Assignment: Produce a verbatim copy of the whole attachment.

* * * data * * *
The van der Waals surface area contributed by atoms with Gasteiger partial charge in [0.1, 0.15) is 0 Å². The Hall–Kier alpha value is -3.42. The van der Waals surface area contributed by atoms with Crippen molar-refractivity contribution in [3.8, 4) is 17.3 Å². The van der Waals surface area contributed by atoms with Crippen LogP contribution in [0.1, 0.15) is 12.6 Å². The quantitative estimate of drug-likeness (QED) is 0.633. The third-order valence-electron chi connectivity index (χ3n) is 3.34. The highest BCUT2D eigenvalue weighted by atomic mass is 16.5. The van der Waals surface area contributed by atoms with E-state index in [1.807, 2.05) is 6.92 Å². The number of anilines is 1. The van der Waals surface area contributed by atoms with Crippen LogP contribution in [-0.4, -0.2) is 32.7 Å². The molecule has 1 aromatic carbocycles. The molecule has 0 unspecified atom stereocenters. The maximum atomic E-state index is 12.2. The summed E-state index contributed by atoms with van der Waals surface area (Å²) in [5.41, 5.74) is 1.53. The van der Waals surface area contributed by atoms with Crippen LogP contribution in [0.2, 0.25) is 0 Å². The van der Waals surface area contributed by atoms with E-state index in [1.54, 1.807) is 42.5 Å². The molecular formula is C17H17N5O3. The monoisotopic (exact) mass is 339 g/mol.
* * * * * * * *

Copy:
The van der Waals surface area contributed by atoms with Gasteiger partial charge in [0.1, 0.15) is 0 Å². The Hall–Kier alpha value is -3.42. The van der Waals surface area contributed by atoms with Crippen molar-refractivity contribution in [3.8, 4) is 17.3 Å². The van der Waals surface area contributed by atoms with Crippen LogP contribution in [0.1, 0.15) is 12.6 Å². The quantitative estimate of drug-likeness (QED) is 0.633. The third-order valence-electron chi connectivity index (χ3n) is 3.34. The highest BCUT2D eigenvalue weighted by atomic mass is 16.5. The van der Waals surface area contributed by atoms with E-state index in [1.807, 2.05) is 6.92 Å². The number of anilines is 1. The van der Waals surface area contributed by atoms with Crippen LogP contribution in [-0.4, -0.2) is 32.7 Å². The molecule has 1 aromatic carbocycles. The molecule has 0 unspecified atom stereocenters. The maximum atomic E-state index is 12.2. The summed E-state index contributed by atoms with van der Waals surface area (Å²) in [5.41, 5.74) is 1.53. The van der Waals surface area contributed by atoms with Crippen LogP contribution in [0.2, 0.25) is 0 Å². The van der Waals surface area contributed by atoms with E-state index in [1.54, 1.807) is 42.5 Å². The molecular formula is C17H17N5O3. The monoisotopic (exact) mass is 339 g/mol.